04/28/2013 - 10:57pm
Midnight Blue
by St. John Campbell

At the Opalescent Altar of the UltraViolets (by Dave Senecal)

I was alone in the forest.  I was alone on the hill.  The sky above me was midnight blue, and its darkness shone like a sheet of glass in the moonlight.  But there was no moon.  There were even no stars, though there should have been:  the nearest town was dozens of miles away.

I stared up at the empty sky.  Midnight blue, the color of a ceramic tile from ancient Persia.  I walked through the brush looking up, catching glimpses of the perfect night through the tree tops.

I heard a flute.

You’re going to tell me this was circumstantial.  I know you are.  Because any time we hear about something out of the ordinary, we try to explain it away.  Sometimes this is wise:  we have to protect ourselves against swindlers and hustlers.  But sometimes this is a sickness, a malady:  a gangrene eating at the limbs of life.  Sometimes it is the act of a willful child, holding his ears and shouting “no no no!” at something he doesn’t understand.

So yes, it had been a week since I’d last spoken to another human being.  And yes, I had gone a day and a half without food.  I have nothing to hide.

But I heard a flute echoing through the forest.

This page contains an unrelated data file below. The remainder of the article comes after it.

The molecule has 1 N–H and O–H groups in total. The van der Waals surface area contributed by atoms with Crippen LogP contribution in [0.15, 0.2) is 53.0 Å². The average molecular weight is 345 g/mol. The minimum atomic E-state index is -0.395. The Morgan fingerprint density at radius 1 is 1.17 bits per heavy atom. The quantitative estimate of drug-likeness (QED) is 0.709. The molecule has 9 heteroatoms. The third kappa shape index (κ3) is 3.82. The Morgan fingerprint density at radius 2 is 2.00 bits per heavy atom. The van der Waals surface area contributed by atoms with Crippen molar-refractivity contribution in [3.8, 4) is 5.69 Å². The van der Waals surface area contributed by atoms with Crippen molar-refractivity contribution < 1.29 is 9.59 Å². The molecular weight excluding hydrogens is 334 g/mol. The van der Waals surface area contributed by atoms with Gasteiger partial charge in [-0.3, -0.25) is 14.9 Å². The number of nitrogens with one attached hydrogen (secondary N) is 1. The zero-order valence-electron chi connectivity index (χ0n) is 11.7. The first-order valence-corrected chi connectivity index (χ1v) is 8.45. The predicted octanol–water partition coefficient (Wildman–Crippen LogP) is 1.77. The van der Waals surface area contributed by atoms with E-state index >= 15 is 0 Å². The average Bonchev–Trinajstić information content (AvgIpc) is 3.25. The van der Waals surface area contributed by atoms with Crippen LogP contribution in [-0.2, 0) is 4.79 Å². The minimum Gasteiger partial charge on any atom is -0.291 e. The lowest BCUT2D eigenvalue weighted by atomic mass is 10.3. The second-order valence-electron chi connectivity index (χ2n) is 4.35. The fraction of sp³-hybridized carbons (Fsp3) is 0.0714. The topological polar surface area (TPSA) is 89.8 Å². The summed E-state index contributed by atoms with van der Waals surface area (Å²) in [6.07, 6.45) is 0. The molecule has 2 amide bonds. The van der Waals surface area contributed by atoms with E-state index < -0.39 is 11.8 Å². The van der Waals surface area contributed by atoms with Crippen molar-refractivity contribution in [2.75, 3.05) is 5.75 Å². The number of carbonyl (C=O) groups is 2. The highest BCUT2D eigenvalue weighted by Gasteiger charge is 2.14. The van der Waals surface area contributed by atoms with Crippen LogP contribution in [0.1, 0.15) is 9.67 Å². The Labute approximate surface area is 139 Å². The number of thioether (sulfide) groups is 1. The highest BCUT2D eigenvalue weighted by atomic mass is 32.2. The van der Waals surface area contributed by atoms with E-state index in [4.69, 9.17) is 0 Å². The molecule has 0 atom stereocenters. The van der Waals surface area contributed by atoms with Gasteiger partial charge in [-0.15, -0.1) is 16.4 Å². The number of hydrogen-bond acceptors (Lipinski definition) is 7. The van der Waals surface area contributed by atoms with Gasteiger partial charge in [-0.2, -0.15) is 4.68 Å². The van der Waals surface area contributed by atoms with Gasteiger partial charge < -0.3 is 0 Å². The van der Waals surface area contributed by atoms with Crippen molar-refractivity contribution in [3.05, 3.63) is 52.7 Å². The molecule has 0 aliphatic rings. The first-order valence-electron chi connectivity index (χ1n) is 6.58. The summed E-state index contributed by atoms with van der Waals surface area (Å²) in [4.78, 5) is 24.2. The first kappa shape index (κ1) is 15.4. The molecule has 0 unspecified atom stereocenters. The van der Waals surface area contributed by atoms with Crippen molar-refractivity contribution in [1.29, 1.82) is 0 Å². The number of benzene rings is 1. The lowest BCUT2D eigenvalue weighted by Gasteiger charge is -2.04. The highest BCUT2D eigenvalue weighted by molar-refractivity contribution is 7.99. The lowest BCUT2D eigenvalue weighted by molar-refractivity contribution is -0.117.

I stopped.  I reached out and put my hand on a tree.  The music seemed like it was all around me, coming from every direction.  It would be as hard to explain the melody as it would be the color of the night sky.  In my mind, now that I think of it this way, they even matched.  A haunting midnight blue melody under a sky without stars.  The flute rising up and down with the hills, winding its way through the trees, without any light to guide it.

At the time, I thought it was a silver flute.  Now, thinking back, I think I was a wooden one.  You’re going to tell me that this inconsistency makes the whole thing less likely.  But you weren’t there, and the sound of the music has never left my mind.  Not for a second.

I came to a small clearing and I looked up at the beautiful blue sky and listened to the flute echo through the forest and realized that no other human being was around to hear this.  There was no path, there was no way back:  so deep there was only a way in.

The song ended, and for a moment the music came to a halt.  And then, over my shoulder, I heard a voice whisper “Run.”

I didn’t turn.  I didn’t look.  I ran.  If you had been there, you would have understood.  The voice, that voice that came where no other human being could have been, didn’t say to investigate.  It didn’t say to turn around.  It said “Run,” and I listened, though I was tired and lonely and starving.  If you don’t understand that, we will probably never have anything to say to one another after my story is through.

I ran through the forest, stumbling  over branches and lurching to keep from bumping in to trees.  I ran as fast as my legs would carry me, and the music picked up from every side and played a tarantella.  I ran to the tune of a merry Spanish dance and nearly killed myself as tree branches whipped at me in the dark, and from a hundred yards behind me I heard the sound of a woman scream.